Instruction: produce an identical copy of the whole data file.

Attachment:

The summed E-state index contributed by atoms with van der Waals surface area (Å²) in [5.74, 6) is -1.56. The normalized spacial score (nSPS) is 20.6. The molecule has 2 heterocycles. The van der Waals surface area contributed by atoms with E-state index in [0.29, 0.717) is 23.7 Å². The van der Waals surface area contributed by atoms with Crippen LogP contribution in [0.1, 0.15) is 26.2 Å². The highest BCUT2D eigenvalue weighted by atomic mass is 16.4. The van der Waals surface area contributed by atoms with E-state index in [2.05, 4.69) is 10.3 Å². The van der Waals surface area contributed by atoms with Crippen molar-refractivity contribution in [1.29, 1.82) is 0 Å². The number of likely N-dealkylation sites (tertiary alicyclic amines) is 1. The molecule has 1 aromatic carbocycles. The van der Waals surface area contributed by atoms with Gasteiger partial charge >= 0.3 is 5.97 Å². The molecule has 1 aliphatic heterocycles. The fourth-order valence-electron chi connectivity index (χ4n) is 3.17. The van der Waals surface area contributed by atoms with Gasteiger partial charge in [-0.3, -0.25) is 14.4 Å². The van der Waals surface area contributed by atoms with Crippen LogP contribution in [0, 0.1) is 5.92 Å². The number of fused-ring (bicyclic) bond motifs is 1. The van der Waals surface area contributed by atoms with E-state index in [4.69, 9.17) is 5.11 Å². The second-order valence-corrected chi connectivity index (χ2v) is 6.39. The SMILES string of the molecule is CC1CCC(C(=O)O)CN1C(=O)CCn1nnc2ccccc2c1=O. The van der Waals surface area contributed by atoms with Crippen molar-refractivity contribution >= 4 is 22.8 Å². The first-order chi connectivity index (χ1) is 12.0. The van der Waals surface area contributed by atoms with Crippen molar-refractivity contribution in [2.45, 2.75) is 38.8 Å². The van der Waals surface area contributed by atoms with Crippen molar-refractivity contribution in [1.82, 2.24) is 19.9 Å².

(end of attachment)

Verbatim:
The summed E-state index contributed by atoms with van der Waals surface area (Å²) in [5.74, 6) is -1.56. The normalized spacial score (nSPS) is 20.6. The molecule has 2 heterocycles. The van der Waals surface area contributed by atoms with E-state index in [0.29, 0.717) is 23.7 Å². The van der Waals surface area contributed by atoms with Crippen LogP contribution in [0.1, 0.15) is 26.2 Å². The highest BCUT2D eigenvalue weighted by atomic mass is 16.4. The van der Waals surface area contributed by atoms with E-state index in [2.05, 4.69) is 10.3 Å². The van der Waals surface area contributed by atoms with Crippen molar-refractivity contribution in [1.29, 1.82) is 0 Å². The number of likely N-dealkylation sites (tertiary alicyclic amines) is 1. The molecule has 1 aromatic carbocycles. The van der Waals surface area contributed by atoms with Gasteiger partial charge >= 0.3 is 5.97 Å². The molecule has 1 aliphatic heterocycles. The fourth-order valence-electron chi connectivity index (χ4n) is 3.17. The van der Waals surface area contributed by atoms with Gasteiger partial charge in [-0.3, -0.25) is 14.4 Å². The van der Waals surface area contributed by atoms with Crippen LogP contribution in [0, 0.1) is 5.92 Å². The number of fused-ring (bicyclic) bond motifs is 1. The van der Waals surface area contributed by atoms with E-state index in [4.69, 9.17) is 5.11 Å². The second-order valence-corrected chi connectivity index (χ2v) is 6.39. The SMILES string of the molecule is CC1CCC(C(=O)O)CN1C(=O)CCn1nnc2ccccc2c1=O. The van der Waals surface area contributed by atoms with Crippen molar-refractivity contribution >= 4 is 22.8 Å². The first-order chi connectivity index (χ1) is 12.0. The van der Waals surface area contributed by atoms with Crippen molar-refractivity contribution in [2.45, 2.75) is 38.8 Å². The van der Waals surface area contributed by atoms with Crippen molar-refractivity contribution in [1.82, 2.24) is 19.9 Å².